“Plankton is probably the one place in the food web where the physics and the biology come closest together,” said Dr. Ted Cooney, professor emeritus at University of Alaska Fairbanks.
The marine community of the Sound is dominated by large phytoplankton called diatoms in the winter and early spring, and is taken over by a community of zooplankton called copepods in the summer.
This seasonal change is thought to be created mainly by changes in light and heat throughout the year. In the winter when heat and light are low, diatoms and other phytoplankton spend their time in the nutrient-rich waters that float up from the bottom, sustained by the phosphates, nitrates and silicon that fell there the summer before. In the summer, a warm layer of water keeps the cooler nutrient-rich waters from rising to the top. Phytoplankton start to convert the energy from the sun, and this jump in productivity encourages copepods and other zooplankton to feed on the phytoplankton and grow in numbers.
These seasonal changes in microorganisms have been studied in the Sound for more than 30 years. However, even at this stage in the food chain scientists admit to having major holes in understanding the way life interacts with its surroundings. “We don’t know how primary productivity is reacting to changes in the ocean, but we’re pretty sure it does,”Cooney said.
The seasonal collections that have been done for so many years have taught scientists a lot, but still leave something to be desired. According to Cooney, science lacks information that would lead to an understanding of how these communities of microorganisms change on a daily, yearly or even decadal basis.
Modeling Nutrients and Plankton
Modeling nutrients and plankton has the potential to advance our understanding of how marine ecosystems respond to climate variability, and these physical and ecological predictions can be used to make better management decisions about living marine resources.
The long-term goals are to establish coupled circulation-ecosystem models that can produce nowcasts and forecasts of nutrients, plankton and marine habitat for fisheries in the Sound Gulf of Alaska.
Collecting Data During the Field Experiment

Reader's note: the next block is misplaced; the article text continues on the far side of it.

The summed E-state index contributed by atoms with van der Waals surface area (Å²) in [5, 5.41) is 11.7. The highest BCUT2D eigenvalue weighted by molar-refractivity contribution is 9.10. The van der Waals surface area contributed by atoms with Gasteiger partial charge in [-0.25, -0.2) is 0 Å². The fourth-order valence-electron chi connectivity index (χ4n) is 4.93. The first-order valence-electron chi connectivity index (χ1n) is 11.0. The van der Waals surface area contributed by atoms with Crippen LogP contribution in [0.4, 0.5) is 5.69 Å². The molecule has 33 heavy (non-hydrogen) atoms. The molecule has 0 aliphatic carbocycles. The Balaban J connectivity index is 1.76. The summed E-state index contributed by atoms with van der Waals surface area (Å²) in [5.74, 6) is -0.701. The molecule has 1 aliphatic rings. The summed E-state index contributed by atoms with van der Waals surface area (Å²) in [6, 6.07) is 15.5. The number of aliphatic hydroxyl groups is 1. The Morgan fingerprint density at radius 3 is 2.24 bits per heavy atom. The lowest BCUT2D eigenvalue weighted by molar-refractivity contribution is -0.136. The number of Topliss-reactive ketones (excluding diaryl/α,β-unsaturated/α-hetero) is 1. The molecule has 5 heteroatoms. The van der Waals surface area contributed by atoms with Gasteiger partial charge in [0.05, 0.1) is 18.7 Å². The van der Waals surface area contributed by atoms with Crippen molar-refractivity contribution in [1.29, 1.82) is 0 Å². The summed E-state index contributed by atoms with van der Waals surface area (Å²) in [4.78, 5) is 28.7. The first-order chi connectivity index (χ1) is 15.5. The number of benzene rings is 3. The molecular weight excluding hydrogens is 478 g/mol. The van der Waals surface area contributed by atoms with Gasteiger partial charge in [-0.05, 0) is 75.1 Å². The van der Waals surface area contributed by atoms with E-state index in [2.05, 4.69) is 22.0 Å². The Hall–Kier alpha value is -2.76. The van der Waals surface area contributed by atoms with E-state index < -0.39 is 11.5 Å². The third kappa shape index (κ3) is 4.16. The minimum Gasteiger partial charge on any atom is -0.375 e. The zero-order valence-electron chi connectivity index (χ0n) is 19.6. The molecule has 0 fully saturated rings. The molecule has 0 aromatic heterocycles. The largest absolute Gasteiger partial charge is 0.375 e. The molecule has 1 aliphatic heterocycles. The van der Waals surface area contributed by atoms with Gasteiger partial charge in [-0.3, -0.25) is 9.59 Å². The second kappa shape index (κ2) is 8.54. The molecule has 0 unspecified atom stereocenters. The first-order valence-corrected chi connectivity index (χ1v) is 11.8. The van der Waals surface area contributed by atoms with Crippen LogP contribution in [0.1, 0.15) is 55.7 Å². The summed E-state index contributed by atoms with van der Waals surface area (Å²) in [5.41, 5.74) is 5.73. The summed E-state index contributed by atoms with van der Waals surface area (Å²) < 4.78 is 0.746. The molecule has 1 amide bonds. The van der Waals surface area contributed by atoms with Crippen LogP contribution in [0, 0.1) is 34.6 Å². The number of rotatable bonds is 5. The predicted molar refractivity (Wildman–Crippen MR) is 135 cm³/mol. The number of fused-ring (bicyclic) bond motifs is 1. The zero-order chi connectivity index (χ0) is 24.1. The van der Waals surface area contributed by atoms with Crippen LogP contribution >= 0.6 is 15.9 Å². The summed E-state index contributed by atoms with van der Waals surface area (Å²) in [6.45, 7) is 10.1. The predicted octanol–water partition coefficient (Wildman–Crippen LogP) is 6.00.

A small biological sampling program was designed to provide some observations to test the nutrient-phytoplankton-zooplankton (NPZ) model funded by OSRI. This was done by comparing model predictions to in situ observations, using profiling instruments and a small number of samples.
- Profiling instruments added to the CTD measured oxygen concentrations, nitrate concentrations and in situ chlorophyll fluorescence.
- Water samples were collected for nutrient analysis (nitrate, phosphate and silicate), extracted chlorophyll, and CHN analysis.
- Net samples were taken to measure mesozooplankton concentrations.
- Dissolved oxygen concentration was measured with a SeaBird Electronics SBE43 oxygen sensor, and nitrate concentrations will be measured with a Satlantic SUNA (Submersible Underwater Nitrate Analyzer).
- Chlorophyll fluorescence was measured using a WETLabs FLNTU and compared to extracted chlorophyll samples.
Sampling for nutrients and chlorophyll were collected during thermosalinograph cruises at the end of May and combined with samples collected during the field experiment. Samples were collected six discrete depths (surface, 5, 10, 15, 25 and 50 m) with a Niskin bottle.
Why Do We Care?
We need data on nutrients and plankton in order to be able predict plankton movements. To detect plankton, fluorometers were deployed on oceanographic moorings. This real-time data collection could provide a clearer picture of the movements of phytoplankton. In addition, acoustic surveys were used to track the movement of zooplankton as they traveled up and down in the water column or through the Sound.
These data help scientists infer how much biomass moves between the Gulf of Alaska and the Sound through Hinchinbook Entrance and Montague Strait, and how that transfer changes as the years and decades pass. Scientists then can better detect regime shifts, patterns in dominance, or geographic moves that may follow cycles. Once scientists know how the ocean affects movement and changes in populations of microorganisms, they can determine how the microorganisms cause changes in large animal populations in the food chain.